• More than two billion people live in countries experiencing high water stress, and about four billion people experience severe water scarcity for at least one month of the year. Water use has increased by one per cent per year for the last four decades.

New additions to the 2020 GPI Report

This is the 14th edition of the Global Peace Index (GPI), which ranks 163 independent states and territories according to their level of peacefulness.

In addition to presenting the findings from the 2020 GPI, this year’s report includes an analysis of the effect of the COVID-19 pandemic on peace, including Positive Peace: the attitudes, institutions and structures that create and sustain peaceful societies.

It examines how the impact of the pandemic, and in particular its economic consequences will increase the risk of severe deteriorations in Positive Peace over the next few years, and also examines which countries are best placed to recover from the shock.

The results this year show that the level of global peacefulness deteriorated, with the average country score falling by 0.34 per cent. This is the ninth deterioration in peacefulness in the last twelve years, with 81 countries improving, and 80 recording deteriorations over the past year.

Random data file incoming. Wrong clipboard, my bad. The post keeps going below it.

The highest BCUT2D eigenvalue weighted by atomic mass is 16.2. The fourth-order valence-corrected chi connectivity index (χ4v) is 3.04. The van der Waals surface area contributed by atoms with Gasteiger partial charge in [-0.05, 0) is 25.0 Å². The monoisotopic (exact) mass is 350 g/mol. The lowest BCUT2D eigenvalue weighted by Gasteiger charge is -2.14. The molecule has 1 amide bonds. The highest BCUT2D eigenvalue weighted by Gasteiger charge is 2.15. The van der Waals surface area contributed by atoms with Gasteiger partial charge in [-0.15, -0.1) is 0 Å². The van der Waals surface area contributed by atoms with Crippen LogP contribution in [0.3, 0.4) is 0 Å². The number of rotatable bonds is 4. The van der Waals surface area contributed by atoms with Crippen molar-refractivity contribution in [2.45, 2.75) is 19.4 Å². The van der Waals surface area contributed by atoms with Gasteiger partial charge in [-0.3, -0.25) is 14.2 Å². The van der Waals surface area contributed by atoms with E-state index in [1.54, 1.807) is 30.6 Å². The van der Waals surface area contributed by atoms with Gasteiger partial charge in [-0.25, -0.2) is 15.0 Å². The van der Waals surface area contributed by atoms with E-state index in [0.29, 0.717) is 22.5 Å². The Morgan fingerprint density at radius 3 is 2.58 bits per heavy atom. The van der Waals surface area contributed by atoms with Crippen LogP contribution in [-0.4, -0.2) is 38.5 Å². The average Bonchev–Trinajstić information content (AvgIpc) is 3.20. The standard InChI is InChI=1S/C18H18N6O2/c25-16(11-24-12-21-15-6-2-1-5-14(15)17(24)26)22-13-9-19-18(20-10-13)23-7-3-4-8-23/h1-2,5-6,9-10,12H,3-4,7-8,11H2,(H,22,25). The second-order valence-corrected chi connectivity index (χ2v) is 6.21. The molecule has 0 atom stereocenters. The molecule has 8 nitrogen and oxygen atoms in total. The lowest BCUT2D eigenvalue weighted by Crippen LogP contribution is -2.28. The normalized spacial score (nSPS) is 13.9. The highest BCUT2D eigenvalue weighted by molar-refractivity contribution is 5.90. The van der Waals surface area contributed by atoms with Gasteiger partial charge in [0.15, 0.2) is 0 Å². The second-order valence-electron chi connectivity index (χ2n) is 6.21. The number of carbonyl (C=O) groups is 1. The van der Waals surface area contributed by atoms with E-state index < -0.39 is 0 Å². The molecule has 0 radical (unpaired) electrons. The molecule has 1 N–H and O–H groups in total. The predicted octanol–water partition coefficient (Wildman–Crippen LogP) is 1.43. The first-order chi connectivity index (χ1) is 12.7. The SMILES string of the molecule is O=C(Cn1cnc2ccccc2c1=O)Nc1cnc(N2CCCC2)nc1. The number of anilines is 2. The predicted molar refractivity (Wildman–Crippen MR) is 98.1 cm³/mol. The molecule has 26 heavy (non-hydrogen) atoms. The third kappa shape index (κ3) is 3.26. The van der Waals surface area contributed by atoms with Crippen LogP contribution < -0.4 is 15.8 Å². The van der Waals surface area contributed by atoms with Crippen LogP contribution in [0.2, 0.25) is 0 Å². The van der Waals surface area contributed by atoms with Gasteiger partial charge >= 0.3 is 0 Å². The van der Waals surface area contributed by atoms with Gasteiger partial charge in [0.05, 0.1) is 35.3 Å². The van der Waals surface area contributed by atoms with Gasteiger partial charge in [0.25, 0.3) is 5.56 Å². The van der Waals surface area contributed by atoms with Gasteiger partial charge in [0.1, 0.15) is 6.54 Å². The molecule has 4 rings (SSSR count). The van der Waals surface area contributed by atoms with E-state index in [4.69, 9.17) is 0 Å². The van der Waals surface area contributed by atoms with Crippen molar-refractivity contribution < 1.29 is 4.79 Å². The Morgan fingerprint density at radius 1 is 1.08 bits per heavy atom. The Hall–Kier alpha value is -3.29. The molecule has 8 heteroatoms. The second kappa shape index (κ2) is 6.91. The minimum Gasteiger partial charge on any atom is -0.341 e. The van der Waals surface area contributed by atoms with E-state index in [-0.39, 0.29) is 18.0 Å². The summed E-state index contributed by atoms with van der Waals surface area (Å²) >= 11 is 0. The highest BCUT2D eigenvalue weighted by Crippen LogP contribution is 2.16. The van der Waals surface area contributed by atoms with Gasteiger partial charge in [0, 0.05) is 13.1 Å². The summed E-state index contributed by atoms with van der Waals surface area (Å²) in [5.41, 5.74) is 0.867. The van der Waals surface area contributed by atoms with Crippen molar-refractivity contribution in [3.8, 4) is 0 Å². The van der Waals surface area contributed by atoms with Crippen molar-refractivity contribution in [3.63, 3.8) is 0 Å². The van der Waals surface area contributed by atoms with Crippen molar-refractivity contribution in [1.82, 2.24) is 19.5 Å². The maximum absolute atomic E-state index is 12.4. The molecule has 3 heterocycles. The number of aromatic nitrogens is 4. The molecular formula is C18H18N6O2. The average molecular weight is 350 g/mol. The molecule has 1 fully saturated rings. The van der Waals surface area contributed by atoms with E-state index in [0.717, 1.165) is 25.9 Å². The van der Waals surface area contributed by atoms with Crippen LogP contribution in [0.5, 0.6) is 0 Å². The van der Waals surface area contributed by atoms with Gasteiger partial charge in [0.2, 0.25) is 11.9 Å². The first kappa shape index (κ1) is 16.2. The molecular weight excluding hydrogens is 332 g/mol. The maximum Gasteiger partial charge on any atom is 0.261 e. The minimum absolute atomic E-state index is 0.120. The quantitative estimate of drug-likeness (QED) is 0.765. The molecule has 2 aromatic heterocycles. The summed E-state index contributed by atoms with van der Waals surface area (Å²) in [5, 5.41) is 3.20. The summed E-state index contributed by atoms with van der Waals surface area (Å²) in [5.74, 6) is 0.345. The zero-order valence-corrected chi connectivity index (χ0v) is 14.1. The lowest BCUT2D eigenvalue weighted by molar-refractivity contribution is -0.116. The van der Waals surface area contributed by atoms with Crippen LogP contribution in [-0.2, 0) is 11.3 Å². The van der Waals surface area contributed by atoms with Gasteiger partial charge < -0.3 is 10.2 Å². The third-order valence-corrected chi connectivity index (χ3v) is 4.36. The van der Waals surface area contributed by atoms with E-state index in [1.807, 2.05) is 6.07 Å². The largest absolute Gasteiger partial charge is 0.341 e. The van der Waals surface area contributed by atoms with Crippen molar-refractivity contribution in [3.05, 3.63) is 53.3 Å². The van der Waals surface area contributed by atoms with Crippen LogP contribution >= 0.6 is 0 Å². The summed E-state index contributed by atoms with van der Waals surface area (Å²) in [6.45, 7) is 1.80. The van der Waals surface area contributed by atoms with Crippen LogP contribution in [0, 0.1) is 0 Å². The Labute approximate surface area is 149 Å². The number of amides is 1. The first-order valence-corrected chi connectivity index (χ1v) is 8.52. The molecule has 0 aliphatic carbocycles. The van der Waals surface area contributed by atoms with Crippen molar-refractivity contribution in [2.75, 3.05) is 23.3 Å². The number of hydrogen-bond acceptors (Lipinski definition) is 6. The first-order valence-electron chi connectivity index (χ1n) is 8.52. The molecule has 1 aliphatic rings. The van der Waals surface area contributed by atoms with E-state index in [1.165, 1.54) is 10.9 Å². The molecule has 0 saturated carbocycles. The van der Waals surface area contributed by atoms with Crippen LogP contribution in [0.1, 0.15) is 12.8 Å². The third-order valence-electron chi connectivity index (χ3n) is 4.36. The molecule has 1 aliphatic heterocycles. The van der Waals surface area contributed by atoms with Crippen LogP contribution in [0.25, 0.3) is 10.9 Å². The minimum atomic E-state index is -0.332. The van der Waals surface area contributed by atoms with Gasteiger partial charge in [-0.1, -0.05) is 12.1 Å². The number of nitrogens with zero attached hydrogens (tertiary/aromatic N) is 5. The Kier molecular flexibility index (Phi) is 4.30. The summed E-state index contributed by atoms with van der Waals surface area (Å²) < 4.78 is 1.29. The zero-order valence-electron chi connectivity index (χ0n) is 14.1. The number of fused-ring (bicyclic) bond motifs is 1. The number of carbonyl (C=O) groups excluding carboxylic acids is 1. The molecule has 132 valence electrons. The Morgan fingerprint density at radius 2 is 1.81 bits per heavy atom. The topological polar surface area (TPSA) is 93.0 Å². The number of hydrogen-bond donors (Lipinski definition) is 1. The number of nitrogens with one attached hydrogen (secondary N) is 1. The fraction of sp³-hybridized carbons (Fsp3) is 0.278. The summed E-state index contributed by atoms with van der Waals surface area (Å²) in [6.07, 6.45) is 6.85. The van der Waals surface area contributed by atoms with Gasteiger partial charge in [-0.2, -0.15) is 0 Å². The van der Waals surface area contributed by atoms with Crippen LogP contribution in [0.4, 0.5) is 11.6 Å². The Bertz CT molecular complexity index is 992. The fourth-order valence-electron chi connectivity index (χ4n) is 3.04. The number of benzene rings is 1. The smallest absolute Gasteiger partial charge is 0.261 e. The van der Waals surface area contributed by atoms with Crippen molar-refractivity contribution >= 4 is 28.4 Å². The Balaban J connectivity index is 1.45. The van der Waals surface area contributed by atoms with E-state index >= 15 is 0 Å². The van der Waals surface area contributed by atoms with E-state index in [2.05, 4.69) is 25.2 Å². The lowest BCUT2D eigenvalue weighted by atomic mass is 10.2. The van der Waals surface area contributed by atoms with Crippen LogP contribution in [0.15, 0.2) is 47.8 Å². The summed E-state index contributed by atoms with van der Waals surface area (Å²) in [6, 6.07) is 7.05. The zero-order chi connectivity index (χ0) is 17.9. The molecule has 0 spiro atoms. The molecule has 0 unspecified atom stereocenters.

The 2020 GPI reveals a world in which the conflicts and crises that emerged in the past decade have begun to abate, only to be replaced with a new wave of tension and uncertainty as a result of the COVID-19 pandemic.

Iceland remains the most peaceful country in the world, a position it has held since 2008. It is joined at the top of the index by New Zealand, Austria, Portugal, and Denmark.

Afghanistan is the least peaceful country in the world for the second year in a row, followed by Syria, Iraq, South Sudan and Yemen. All, except Yemen, have been ranked amongst the five least peaceful since at least 2015.

Steve Killelea, Founder and Executive Chairman of the IEP, said about this years Index:

“The fundamental tensions of the past decade around conflict, environmental pressures and socio-economic strife remain. It’s likely that the economic impact of COVID-19 will magnify these tensions by increasing unemployment, widening inequality and worsening labour conditions – creating alienation from the political system and increasing civil unrest. We therefore find ourselves at a critical juncture”.

Closing thoughts

The 2020 GPI reveals a world in which the tensions, conflicts, and crises that emerged in the past decade remain unresolved, but some progress has been made towards achieving peace.

While long-running conflicts have begun to decline or at least plateau, the underlying causes of many of these conflicts have not been addressed, and the potential for violence to flare up remains very real.

There have also been new tensions arising, and growing dissatisfaction with governments around the world which has led to an increasing authoritarian response in some countries.




Vision of Humanity

Editorial Staff

Vision of Humanity

Vision of Humanity is brought to you by the Institute for Economics and Peace (IEP), by staff in our global offices in Sydney, New York, The Hague, Harare and Mexico. Alongside maps and global indices, we present fresh perspectives on current affairs reflecting our editorial philosophy.